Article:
UBC Theses and Dissertations
The surface chemistry of chalcopyrite during electrochemical dissolution Ghahremaninezhad Gharelar, Ahmad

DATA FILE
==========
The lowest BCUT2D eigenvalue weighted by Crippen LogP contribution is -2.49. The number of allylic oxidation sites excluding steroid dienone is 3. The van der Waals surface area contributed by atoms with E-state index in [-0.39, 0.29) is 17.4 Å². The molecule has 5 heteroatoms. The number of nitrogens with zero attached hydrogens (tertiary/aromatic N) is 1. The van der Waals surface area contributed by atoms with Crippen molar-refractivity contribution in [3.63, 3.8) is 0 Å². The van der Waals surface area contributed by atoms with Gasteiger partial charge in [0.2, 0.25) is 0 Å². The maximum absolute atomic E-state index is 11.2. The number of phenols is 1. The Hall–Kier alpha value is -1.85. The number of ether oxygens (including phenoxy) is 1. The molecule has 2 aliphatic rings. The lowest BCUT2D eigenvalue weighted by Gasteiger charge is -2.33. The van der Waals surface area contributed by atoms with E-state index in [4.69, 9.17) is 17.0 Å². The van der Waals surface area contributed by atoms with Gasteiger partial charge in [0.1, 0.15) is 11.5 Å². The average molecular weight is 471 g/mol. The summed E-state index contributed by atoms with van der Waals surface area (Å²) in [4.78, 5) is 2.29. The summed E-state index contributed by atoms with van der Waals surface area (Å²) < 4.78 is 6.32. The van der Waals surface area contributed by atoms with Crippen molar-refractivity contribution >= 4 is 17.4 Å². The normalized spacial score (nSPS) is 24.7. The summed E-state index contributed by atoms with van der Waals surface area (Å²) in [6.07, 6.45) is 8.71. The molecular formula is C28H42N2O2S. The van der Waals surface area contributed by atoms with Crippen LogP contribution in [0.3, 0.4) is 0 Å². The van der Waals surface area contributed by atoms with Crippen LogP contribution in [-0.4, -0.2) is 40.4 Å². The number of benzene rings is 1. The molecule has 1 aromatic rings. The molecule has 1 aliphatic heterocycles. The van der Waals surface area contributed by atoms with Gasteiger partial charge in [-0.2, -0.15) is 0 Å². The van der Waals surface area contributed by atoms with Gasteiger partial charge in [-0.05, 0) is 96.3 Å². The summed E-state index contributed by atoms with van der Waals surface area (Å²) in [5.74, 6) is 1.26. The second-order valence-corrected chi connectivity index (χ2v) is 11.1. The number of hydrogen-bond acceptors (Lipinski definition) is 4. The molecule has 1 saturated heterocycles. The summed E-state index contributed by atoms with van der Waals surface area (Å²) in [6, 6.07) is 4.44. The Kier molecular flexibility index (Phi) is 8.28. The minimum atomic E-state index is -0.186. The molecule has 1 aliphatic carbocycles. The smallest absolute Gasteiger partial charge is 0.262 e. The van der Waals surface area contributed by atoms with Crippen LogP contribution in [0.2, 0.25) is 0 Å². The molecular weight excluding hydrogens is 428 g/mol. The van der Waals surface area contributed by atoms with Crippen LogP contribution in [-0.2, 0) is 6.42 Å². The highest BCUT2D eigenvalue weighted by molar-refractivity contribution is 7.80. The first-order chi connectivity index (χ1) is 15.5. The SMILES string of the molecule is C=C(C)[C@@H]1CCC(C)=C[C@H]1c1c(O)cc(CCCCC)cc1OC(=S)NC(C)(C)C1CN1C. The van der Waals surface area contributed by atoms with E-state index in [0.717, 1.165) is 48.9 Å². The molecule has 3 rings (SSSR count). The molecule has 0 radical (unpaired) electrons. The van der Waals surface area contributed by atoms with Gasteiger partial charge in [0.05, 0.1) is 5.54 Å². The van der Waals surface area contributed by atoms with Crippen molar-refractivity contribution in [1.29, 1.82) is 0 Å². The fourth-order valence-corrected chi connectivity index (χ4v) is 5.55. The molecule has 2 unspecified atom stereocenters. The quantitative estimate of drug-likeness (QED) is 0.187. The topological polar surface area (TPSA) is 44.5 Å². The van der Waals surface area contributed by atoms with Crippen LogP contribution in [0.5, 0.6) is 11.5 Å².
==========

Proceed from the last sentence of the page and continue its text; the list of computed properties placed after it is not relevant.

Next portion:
Hydrometallurgy may be an alternative to the currently practiced smelting process for copper extraction from chalcopyrite (CuFeS₂). However, the low temperature hydrometallurgical processes for chalcopyrite continue to face challenges, mostly relating to their slow dissolution rates or high sulfuric acid production. The slow dissolution rate of the mineral is strongly linked to the formation of the passive film on its surface. However, despite 40 years of research on this topic, there is still not a complete agreement between researchers about the composition and stability of chalcopyrite’s passive film in sulfuric acid solutions. In this work, the nature of chalcopyrite’s passive film and its stability were studied by application of a variety of electrochemical techniques. Additionally, the electrochemical results of the chalcopyrite study were compared to those obtained for a pyrrhotite electrode (Fe₁₋xS), as pyrrhotite electrochemistry represents a simplified case of the chalcopyrite system. X-ray photoelectron spectroscopy (XPS) was used to analyze the composition of the product layers formed on the surface. It is shown that the chalcopyrite electrode is passive for potentials up to 0.90 VSHE. Above this potential, transpassive dissolution occurs. Results of XPS studies have suggested that a metal-deficient sulfide film (Cu₁₋xFe₁₋yS₂₋z) is the most plausible copper and iron containing sulfide phase which passivates the surface of chalcopyrite. In addition, an outer layer of iron oxyhydroxide (FeOOH) forms on the passive film. FeOOH forms via oxidation of the passive film’s ferrous sulfide phases. The thickness of the sulfide passive film was calculated to be approximately 6.7 nm. It is demonstrated that the transpassive dissolution of chalcopyrite is significantly linked to oxidation of sulfur (from sulfide in the passive film to elemental sulfur and maybe sulfur species with higher oxidation states, e.g. thiosulfate). No elemental sulfur or polysulfide species were detected on the surface for potentials below 0.90 VSHE.
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